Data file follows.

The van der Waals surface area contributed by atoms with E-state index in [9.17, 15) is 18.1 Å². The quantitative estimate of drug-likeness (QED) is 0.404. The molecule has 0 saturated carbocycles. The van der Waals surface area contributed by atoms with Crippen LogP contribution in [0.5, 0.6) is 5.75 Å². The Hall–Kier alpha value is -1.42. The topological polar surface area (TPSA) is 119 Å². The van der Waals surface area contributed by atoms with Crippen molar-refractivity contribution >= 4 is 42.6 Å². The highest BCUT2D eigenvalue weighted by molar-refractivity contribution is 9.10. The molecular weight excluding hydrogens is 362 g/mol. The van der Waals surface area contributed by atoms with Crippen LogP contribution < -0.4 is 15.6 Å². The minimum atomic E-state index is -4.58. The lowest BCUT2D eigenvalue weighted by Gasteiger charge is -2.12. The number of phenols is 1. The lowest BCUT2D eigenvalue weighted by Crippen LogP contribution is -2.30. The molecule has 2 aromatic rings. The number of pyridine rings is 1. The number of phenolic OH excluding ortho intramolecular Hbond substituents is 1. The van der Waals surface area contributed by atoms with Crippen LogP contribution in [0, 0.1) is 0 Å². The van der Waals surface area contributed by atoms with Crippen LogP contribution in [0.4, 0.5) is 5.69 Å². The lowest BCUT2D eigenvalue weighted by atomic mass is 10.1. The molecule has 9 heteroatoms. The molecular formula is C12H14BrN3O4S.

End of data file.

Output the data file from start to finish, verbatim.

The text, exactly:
The van der Waals surface area contributed by atoms with E-state index in [9.17, 15) is 18.1 Å². The quantitative estimate of drug-likeness (QED) is 0.404. The molecule has 0 saturated carbocycles. The van der Waals surface area contributed by atoms with Crippen LogP contribution in [0.5, 0.6) is 5.75 Å². The Hall–Kier alpha value is -1.42. The topological polar surface area (TPSA) is 119 Å². The van der Waals surface area contributed by atoms with Crippen molar-refractivity contribution >= 4 is 42.6 Å². The highest BCUT2D eigenvalue weighted by molar-refractivity contribution is 9.10. The molecular weight excluding hydrogens is 362 g/mol. The van der Waals surface area contributed by atoms with Crippen LogP contribution < -0.4 is 15.6 Å². The minimum atomic E-state index is -4.58. The lowest BCUT2D eigenvalue weighted by Gasteiger charge is -2.12. The number of phenols is 1. The lowest BCUT2D eigenvalue weighted by Crippen LogP contribution is -2.30. The molecule has 2 aromatic rings. The number of pyridine rings is 1. The number of phenolic OH excluding ortho intramolecular Hbond substituents is 1. The van der Waals surface area contributed by atoms with Crippen LogP contribution in [0, 0.1) is 0 Å². The van der Waals surface area contributed by atoms with Crippen LogP contribution in [0.4, 0.5) is 5.69 Å². The lowest BCUT2D eigenvalue weighted by atomic mass is 10.1. The molecule has 9 heteroatoms. The molecular formula is C12H14BrN3O4S.